Even if you're just starting to research different investments, you've probably already heard the term 'risk' thrown around. "Make sure you're comfortable with the risks of investing." "When investing your capital is at risk." "The higher the risk, the higher the expected return." It's one of the main terms that investing content, trading platforms and apps will explain when it comes to putting your money in anything other than cash in the bank.
The problem is, they're doing it all wrong.
As an industry, we do a terrible job of using the word risk, when really what we actually mean is volatility.
It's a problem, because it makes it seem as if investing is like swimming with sharks or base jumping off a cliff. But this is why savvy and experienced investors don't panic when the stock market tanks. We understand the difference between risk and volatility, and why (if you're doing a proper job of investing), you don't need to worry about either of them.
Right, let's start with properly defining the term risk. What does it actually mean? Risk is the potential for you to invest in something that permanently loses you money. The word permanently is absolutely crucial here.
Consider a fairly recent example from the UK, Debenhams. If you had invested £1,000 in Debenhams shares, you were accepting the risk that they could go out of business, and you'd lose your money. Unfortunately, that's exactly what happened. Debenhams was wound down in late 2020, and investors would have lost all or most of their investment.
Risk applies to any single investment you can make, whether that's a cryptocurrency, a fixed interest investment like a bond or a gilt, or more niche investments like startups on Seedrs or P2P lending.
So we've defined risk, but how is volatility different? Volatility is the potential for there to be fluctuations in the value of your investment, causing you to lose money temporarily. Like risk, there is an important word here. Temporarily.
Almost every investment will fluctuate to some degree. The more risk involved with a specific investment, the more volatility it's likely to experience. With Debenhams struggling to generate profits for years, you would have expected the volatility to be much higher than for a company like HSBC or Apple. This is because the risk of Debenhams going under was significantly higher.
This range of volatility isn't just limited to the stock market. Bonds with different risk levels will have different levels of volatility, as will cryptocurrency, precious metals, and even property.
It's important to remember though, that the trade-off for higher risk and higher volatility is the potential for higher returns. With their share price in the basement, investors would have been able to pick up Debenhams stock at rock bottom prices. If the company had managed to turn it around, the investors would have been looking at very healthy profits. With other companies that are considered more secure and are performing well, investors need to pay more to get into the game, which means there's less potential for big returns.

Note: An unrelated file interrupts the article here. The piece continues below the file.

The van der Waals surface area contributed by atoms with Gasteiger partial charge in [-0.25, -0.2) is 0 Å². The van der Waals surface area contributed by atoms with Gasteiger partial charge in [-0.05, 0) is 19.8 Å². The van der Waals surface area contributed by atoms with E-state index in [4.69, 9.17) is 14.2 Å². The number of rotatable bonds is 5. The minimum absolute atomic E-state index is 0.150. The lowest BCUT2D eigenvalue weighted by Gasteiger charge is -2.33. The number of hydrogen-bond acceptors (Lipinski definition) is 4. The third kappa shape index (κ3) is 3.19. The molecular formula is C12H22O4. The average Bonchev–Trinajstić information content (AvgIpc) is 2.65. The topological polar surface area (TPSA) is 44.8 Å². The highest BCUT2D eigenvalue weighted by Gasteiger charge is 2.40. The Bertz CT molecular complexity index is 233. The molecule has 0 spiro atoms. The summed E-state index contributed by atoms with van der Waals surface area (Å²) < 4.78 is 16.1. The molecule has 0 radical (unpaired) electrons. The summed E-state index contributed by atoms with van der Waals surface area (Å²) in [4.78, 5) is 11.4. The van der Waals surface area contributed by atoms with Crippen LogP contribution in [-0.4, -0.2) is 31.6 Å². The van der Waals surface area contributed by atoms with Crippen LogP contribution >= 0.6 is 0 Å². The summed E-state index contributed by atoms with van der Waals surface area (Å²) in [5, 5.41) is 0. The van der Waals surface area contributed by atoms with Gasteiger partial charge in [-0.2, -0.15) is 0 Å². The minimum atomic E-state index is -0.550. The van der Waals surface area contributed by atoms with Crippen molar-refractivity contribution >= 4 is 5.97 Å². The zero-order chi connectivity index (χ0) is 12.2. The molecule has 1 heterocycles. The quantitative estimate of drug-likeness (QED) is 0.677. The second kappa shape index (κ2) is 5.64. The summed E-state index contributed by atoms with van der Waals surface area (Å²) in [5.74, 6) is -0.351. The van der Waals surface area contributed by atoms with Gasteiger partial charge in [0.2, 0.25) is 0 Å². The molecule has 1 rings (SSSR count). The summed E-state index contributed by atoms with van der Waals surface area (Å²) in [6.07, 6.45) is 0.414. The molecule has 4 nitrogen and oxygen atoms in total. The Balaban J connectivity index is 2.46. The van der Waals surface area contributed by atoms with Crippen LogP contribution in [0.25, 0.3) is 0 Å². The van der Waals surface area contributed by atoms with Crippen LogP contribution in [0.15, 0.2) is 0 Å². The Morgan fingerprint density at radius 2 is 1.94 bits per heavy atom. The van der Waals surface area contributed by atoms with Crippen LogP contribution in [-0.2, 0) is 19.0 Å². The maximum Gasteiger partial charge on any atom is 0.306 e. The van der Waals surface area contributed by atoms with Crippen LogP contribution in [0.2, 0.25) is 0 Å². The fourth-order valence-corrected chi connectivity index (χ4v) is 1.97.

Here's why everyone is getting it wrong when they talk about risk and volatility. The terms are used interchangeably, but they're not the same thing. True risk can be effectively eliminated completely, if you invest in the right way. Volatility can't be, it's just part of the game when it comes to investing, but it can be easily managed as well.
When investment managers, apps or Financial Planners ask you how much risk you're prepared to take, what they are really asking is how much volatility you're willing and able to accept. Will you be able to sleep at night if your portfolio drops by 20% in a short space of time? Are you likely to need the money in 12 months' time when markets could be down?
The good news is that if you structure your investments in the right way, you don't really need to worry about either of them. Let's break down exactly what you need to do.
To eliminate risk from your portfolio, all you need to do is diversify. If you invest in Debenhams and Apple and HSBC, your portfolio has a lot of risk. Those 3 companies could go bankrupt, and you could lose a chunk of cash. Instead, if you invest, for example, into the S&P 500 (the 500 biggest public companies in the US) and the FTSE 100 (the 100 biggest public companies in the UK), you effectively eliminate that risk.
The chances of all 600 of these companies going bankrupt at the same time is basically nil. It would mean there are no longer any supermarkets, banks, accounting firms, fuel companies, tech companies or power providers. If this was to happen, we're more likely to be worried about keeping the zombies at bay than what our investment portfolio is doing.
Managing volatility is pretty simple too. Diversification helps a lot here, and you can bring in defensive assets like bonds and other cash-based investments to bring it down if you need to. But the greatest way to manage volatility is through time. If you zoom out far enough on a stock market chart, even big crashes like the dot.com bubble and the 2008 financial crisis just look like blips on the radar.
Most of the time we say a timeframe of 5 years is about the minimum you want to have when you're starting to invest. If you're putting money into the market, you should plan not to take it back before that time is up, because it gives time to ride out the ups and downs.